Iberdomide (CC-220) is a high-affinity cereblon ligand, which promotes ubiquitination and proteasomal degradation of Ikaros and Aiolos.4 5 11 The binding affinity of iberdomide to cereblon is higher than that of other related cereblon binders, such as lenalidomide or pomalidomide. In vitro studies have shown a potent effect of iberdomide in reducing Ikaros and Aiolos protein levels in B cells, T cells and monocytes from healthy donors. In peripheral blood mononuclear cells from patients with SLE, iberdomide inhibited autoantibody production and B cell differentiation. Iberdomide also increased T cell-derived IL-2 production in the whole blood of healthy volunteers owing to an iberdomide-mediated decrease in the repressive activity of Ikaros and Aiolos.5 In a pilot phase 2 trial of ascending doses of iberdomide in patients with SLE, strong correlations were observed between iberdomide exposure and reductions in the numbers of B cells and pDCs.12

A phase 2 randomised, controlled trial evaluated the efficacy and safety of iberdomide compared with placebo over 24 weeks in patients with active SLE. As reported elsewhere,13 the primary efficacy endpoint of SLE Responder Index-4 (SRI-4) response was met with 54% of patients receiving iberdomide 0.45 mg once daily having achieved an SRI-4 response versus 35% in the placebo group (stratified difference: 19.4%; 95% CI 4.1 to 33.4; p=0.01) at week 24. Furthermore, the treatment effect of iberdomide 0.45 mg compared with placebo for SRI-4 response was greater in the prespecified biomarker-defined subsets of patients with high expression of IKZF3 at baseline (64% vs 33%; p=0.011) and high expression of type I IFN at baseline (60% vs 33%; p=0.006). As understanding of SLE pathophysiology increases, the precise biological impact of therapeutic agents is of great interest and may be useful in identifying biomarkers of clinical response. Therefore, the effects of iberdomide on immunologic biomarkers in patients with active SLE were further evaluated in this phase 2 study.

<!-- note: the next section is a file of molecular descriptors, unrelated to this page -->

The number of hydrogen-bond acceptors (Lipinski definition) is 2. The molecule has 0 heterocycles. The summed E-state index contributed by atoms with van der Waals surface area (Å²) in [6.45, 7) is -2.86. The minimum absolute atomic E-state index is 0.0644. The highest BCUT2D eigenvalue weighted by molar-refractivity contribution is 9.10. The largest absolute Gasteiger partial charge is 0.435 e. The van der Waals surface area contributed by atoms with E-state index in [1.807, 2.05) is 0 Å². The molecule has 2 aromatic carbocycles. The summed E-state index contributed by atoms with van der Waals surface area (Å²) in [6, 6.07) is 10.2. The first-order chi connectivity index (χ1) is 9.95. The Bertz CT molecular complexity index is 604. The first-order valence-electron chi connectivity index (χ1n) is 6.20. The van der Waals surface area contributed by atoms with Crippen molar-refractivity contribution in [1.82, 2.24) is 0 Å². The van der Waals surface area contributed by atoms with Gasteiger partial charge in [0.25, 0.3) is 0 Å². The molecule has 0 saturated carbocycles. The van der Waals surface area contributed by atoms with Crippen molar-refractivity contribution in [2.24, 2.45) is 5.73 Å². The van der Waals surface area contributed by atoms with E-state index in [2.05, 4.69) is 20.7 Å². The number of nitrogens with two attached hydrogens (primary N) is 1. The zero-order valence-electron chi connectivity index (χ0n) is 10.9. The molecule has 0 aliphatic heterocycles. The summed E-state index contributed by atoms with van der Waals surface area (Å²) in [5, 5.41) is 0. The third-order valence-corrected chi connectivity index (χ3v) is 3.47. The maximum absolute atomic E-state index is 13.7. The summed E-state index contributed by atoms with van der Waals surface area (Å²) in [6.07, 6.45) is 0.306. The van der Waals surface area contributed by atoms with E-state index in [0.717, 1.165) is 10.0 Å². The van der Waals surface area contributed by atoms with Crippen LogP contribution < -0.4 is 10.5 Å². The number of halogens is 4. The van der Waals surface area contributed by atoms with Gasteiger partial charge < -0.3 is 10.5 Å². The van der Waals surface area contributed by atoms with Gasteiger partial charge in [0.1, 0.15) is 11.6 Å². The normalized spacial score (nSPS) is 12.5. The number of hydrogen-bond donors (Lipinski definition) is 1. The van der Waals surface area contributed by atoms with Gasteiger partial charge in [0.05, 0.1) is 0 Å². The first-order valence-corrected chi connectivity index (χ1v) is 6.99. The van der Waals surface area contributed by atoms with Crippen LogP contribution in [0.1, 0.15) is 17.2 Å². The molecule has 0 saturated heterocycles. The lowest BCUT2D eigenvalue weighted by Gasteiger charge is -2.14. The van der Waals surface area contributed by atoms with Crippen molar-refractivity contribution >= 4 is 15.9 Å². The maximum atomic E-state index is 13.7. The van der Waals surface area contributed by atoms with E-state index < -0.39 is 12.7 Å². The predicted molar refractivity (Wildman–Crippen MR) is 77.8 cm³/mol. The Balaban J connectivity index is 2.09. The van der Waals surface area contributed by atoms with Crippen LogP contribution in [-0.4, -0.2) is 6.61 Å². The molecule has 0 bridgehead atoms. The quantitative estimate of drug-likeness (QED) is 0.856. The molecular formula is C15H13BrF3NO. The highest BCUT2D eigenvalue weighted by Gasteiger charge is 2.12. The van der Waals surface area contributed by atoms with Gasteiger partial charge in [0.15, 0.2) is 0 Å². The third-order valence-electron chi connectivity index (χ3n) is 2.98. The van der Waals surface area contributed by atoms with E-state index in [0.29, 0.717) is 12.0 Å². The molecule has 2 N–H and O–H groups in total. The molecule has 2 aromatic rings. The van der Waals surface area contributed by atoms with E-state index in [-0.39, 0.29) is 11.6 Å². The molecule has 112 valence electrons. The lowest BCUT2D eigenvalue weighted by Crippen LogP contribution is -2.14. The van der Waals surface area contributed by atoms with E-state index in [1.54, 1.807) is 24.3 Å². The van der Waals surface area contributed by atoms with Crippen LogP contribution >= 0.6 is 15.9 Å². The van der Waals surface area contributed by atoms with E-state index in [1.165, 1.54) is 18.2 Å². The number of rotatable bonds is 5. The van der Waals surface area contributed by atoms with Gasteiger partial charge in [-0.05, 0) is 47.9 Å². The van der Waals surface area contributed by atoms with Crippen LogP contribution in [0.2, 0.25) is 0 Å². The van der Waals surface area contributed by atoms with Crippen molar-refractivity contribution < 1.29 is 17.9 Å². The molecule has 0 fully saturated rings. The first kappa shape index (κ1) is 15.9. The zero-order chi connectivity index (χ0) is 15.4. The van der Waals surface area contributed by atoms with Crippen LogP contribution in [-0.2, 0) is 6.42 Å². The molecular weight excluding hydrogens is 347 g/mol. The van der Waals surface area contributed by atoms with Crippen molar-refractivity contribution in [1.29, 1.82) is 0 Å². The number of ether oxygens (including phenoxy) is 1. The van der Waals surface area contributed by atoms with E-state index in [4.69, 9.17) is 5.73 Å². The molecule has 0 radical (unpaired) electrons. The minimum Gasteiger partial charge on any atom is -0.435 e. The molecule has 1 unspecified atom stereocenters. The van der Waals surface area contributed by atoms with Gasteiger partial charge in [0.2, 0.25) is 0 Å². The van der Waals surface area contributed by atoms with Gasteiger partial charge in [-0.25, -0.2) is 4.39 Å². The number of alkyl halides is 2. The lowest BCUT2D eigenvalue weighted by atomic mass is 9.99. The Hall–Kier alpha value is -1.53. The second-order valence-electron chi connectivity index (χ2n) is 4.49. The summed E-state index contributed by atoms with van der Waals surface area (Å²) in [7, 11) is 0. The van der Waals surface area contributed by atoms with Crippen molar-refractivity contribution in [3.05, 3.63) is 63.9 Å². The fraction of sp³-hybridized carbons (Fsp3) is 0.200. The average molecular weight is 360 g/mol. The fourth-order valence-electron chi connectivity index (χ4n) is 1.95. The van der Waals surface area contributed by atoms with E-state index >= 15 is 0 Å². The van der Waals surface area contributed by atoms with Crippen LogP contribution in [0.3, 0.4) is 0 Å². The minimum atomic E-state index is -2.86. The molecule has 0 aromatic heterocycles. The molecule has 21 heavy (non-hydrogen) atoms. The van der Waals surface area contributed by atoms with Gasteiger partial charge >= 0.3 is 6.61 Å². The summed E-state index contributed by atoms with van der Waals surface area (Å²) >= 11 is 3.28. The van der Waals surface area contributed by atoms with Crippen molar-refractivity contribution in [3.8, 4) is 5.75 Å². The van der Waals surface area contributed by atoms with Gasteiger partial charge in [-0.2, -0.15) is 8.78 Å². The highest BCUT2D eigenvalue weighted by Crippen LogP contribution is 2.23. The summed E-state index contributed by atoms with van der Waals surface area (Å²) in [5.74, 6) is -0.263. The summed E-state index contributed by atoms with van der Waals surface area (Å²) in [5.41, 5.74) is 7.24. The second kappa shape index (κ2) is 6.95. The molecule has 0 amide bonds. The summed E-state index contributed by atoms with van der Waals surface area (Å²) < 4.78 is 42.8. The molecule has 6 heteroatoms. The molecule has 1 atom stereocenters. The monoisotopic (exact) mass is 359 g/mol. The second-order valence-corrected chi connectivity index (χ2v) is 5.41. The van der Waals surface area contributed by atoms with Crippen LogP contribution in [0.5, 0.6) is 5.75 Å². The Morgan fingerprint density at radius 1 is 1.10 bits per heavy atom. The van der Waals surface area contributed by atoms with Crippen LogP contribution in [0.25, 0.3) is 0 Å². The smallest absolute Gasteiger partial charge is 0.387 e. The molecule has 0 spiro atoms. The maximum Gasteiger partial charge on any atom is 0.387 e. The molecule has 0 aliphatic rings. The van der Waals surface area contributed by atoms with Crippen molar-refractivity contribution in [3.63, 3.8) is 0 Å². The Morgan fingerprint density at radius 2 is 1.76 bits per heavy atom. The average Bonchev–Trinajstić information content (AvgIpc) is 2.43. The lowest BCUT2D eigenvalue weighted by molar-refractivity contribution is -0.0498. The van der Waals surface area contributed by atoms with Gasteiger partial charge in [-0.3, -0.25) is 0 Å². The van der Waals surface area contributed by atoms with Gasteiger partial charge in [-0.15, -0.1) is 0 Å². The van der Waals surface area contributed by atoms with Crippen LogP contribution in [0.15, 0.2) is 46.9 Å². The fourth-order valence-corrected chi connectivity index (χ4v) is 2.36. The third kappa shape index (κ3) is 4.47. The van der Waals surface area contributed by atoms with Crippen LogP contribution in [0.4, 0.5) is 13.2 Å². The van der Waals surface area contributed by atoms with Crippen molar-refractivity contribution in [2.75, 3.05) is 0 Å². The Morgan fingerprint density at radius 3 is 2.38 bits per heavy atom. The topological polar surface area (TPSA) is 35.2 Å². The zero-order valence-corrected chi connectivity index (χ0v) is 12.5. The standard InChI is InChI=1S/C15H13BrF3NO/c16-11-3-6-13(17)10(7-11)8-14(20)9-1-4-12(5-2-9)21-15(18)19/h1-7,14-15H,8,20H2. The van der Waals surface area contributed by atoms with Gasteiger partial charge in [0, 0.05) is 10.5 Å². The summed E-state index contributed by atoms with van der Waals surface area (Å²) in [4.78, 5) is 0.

Patients and methods

Study design

The study design of the phase 2, multinational, randomised, placebo-controlled, double-blind study has been reported.13 Briefly, patients with active SLE were randomised (2:2:1:2) to receive oral iberdomide (0.45 mg, 0.3 mg or 0.15 mg) or placebo once daily for 24 weeks while continuing standard-of-care medications.